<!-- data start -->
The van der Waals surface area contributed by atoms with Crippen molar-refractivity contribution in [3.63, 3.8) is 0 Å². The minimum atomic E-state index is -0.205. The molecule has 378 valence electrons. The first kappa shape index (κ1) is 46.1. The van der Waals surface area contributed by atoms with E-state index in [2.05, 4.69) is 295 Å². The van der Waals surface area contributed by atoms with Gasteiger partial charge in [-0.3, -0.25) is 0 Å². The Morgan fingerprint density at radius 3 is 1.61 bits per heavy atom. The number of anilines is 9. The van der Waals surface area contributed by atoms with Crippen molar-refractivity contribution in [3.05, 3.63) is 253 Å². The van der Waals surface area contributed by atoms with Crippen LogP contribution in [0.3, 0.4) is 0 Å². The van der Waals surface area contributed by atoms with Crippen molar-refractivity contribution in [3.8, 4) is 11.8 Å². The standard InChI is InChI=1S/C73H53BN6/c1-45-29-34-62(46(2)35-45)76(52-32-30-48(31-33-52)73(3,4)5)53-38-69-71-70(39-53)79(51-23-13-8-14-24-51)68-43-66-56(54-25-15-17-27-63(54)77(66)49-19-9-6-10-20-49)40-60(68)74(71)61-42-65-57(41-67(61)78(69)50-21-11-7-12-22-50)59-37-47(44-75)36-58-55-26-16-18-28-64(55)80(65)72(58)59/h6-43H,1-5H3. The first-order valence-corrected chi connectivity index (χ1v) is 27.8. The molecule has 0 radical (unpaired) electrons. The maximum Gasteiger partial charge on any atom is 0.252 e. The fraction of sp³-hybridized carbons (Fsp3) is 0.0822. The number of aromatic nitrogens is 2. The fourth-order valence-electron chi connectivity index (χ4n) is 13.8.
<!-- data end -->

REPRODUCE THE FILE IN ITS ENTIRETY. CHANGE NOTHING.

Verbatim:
The van der Waals surface area contributed by atoms with Crippen molar-refractivity contribution in [3.63, 3.8) is 0 Å². The minimum atomic E-state index is -0.205. The molecule has 378 valence electrons. The first kappa shape index (κ1) is 46.1. The van der Waals surface area contributed by atoms with E-state index in [2.05, 4.69) is 295 Å². The van der Waals surface area contributed by atoms with Gasteiger partial charge in [-0.3, -0.25) is 0 Å². The Morgan fingerprint density at radius 3 is 1.61 bits per heavy atom. The number of anilines is 9. The van der Waals surface area contributed by atoms with Crippen molar-refractivity contribution in [3.05, 3.63) is 253 Å². The van der Waals surface area contributed by atoms with Crippen LogP contribution in [0.3, 0.4) is 0 Å². The van der Waals surface area contributed by atoms with Crippen molar-refractivity contribution in [3.8, 4) is 11.8 Å². The standard InChI is InChI=1S/C73H53BN6/c1-45-29-34-62(46(2)35-45)76(52-32-30-48(31-33-52)73(3,4)5)53-38-69-71-70(39-53)79(51-23-13-8-14-24-51)68-43-66-56(54-25-15-17-27-63(54)77(66)49-19-9-6-10-20-49)40-60(68)74(71)61-42-65-57(41-67(61)78(69)50-21-11-7-12-22-50)59-37-47(44-75)36-58-55-26-16-18-28-64(55)80(65)72(58)59/h6-43H,1-5H3. The first-order valence-corrected chi connectivity index (χ1v) is 27.8. The molecule has 0 radical (unpaired) electrons. The maximum Gasteiger partial charge on any atom is 0.252 e. The fraction of sp³-hybridized carbons (Fsp3) is 0.0822. The number of aromatic nitrogens is 2. The fourth-order valence-electron chi connectivity index (χ4n) is 13.8.